It’s time for Reagan to open Iranian file

President Reagan had a golden opportunity Tuesday to be honest with the nation about what went on concerning the Iran-contra affair. But with the help of several rounds of applause and a few fancy phrases used to ignite the nation’s patriotism, the president was able to sidestep the issue—again.

In a speech that lasted nearly 45 minutes, the president spent only one minute and 30 seconds discussing the most disturbing American political occurrence since Watergate. And in his brief mention of the scandal, Reagan said nothing to shed any further light on the still-shady issue.

Unfortunately, there are probably many people out there who were once again taken in by the president’s overwhelming charisma and a well-written speech—enough so that they might believe the Iran-contra affair is now a moot point.

That’s a problem. The scandal has not disappeared just because Reagan admitted serious mistakes were made in carrying out the policy. Nor will it go away solely because he said he assumes full responsibility for those mistakes.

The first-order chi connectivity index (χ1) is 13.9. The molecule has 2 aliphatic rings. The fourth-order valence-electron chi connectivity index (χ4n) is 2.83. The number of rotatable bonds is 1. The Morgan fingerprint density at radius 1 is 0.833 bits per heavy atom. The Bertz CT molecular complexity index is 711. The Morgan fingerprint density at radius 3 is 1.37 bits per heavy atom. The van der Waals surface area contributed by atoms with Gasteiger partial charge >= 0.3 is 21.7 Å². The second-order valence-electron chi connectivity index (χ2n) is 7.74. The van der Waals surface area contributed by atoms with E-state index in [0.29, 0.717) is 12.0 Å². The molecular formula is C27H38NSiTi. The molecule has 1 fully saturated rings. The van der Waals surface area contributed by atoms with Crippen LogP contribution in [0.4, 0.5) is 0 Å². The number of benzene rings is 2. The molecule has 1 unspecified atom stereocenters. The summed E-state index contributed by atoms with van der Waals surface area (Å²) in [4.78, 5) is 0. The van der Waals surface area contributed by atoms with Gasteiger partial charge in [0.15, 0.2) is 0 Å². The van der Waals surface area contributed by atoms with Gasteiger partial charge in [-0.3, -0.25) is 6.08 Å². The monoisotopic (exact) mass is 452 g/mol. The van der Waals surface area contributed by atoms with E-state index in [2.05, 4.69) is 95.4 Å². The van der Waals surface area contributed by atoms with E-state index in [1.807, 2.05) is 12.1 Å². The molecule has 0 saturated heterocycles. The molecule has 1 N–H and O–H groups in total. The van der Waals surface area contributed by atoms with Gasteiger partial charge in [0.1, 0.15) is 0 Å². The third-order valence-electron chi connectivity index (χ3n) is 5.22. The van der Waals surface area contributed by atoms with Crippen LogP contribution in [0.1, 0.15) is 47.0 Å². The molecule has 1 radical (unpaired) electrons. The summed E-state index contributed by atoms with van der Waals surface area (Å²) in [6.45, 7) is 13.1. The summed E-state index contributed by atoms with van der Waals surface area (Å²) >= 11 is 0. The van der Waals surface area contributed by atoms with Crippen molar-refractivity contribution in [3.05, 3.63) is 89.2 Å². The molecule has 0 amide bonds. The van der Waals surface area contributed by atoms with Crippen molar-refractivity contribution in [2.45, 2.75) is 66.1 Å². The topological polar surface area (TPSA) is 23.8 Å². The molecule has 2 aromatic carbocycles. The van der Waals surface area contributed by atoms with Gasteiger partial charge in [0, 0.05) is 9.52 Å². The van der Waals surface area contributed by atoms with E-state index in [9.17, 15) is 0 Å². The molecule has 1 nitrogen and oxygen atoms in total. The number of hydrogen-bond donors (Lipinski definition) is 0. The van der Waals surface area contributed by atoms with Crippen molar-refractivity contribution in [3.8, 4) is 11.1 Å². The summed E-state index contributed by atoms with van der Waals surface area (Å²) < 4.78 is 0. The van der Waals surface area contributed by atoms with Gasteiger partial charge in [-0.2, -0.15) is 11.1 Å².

The president’s rationale in saying that we must not refuse to take risks in the future because of mistakes we made in the past sounds sensible, but he neglected to suggest specific ways to prevent such mistakes.

eagan said he will get to the bottom of the matter and take whatever action is called for to do so. That’s not enough. In getting to the bottom, the president must also remember the interests of the American public, and its right to know what is uncovered with each turn of the path.

The situation has evolved so far that the president has no choice other than to tell us how he plans on investigating the affair. He can no longer walk past reporters without answering their questions. Each new bit of information learned by the president should immediately become public record.

It has been suggested Reagan was unaware of what his advisers in the National Security Council were doing when they shipped the arms. Perhaps he didn’t. But you can be quite sure that he has the inside story by now. That makes it all the more imperative for him to lay it on the line as soon as possible.

The problem is, Tuesday night on national TV was as soon as possible.

In closing, the president said, “America isn’t finished; her best days have just begun.” Regretfully, her best days cannot begin until this nightmare is over.